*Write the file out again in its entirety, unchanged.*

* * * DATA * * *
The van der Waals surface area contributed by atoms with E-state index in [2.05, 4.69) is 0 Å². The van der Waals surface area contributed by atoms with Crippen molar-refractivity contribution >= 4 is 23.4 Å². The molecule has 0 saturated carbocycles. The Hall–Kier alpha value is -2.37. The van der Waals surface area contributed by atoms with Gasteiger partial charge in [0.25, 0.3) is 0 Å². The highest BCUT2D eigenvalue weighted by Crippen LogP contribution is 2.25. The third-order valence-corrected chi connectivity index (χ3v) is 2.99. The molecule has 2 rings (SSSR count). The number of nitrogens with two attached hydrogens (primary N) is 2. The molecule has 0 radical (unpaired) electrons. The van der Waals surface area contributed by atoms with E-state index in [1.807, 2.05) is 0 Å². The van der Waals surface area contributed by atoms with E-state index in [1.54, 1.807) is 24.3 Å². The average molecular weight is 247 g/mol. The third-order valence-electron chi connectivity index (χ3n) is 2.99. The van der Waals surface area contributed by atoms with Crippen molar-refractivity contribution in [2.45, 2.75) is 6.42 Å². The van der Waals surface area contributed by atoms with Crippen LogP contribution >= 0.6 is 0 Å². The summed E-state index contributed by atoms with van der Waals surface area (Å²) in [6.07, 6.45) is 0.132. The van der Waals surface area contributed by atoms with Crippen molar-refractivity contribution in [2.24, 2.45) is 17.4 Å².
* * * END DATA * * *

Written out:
The van der Waals surface area contributed by atoms with E-state index in [2.05, 4.69) is 0 Å². The van der Waals surface area contributed by atoms with Crippen molar-refractivity contribution >= 4 is 23.4 Å². The molecule has 0 saturated carbocycles. The Hall–Kier alpha value is -2.37. The van der Waals surface area contributed by atoms with Gasteiger partial charge in [0.25, 0.3) is 0 Å². The highest BCUT2D eigenvalue weighted by Crippen LogP contribution is 2.25. The third-order valence-corrected chi connectivity index (χ3v) is 2.99. The molecule has 2 rings (SSSR count). The number of nitrogens with two attached hydrogens (primary N) is 2. The molecule has 0 radical (unpaired) electrons. The van der Waals surface area contributed by atoms with E-state index in [1.807, 2.05) is 0 Å². The van der Waals surface area contributed by atoms with E-state index in [1.54, 1.807) is 24.3 Å². The average molecular weight is 247 g/mol. The third-order valence-electron chi connectivity index (χ3n) is 2.99. The van der Waals surface area contributed by atoms with Crippen molar-refractivity contribution in [2.45, 2.75) is 6.42 Å². The van der Waals surface area contributed by atoms with Crippen LogP contribution >= 0.6 is 0 Å². The summed E-state index contributed by atoms with van der Waals surface area (Å²) in [6.07, 6.45) is 0.132. The van der Waals surface area contributed by atoms with Crippen molar-refractivity contribution in [2.24, 2.45) is 17.4 Å².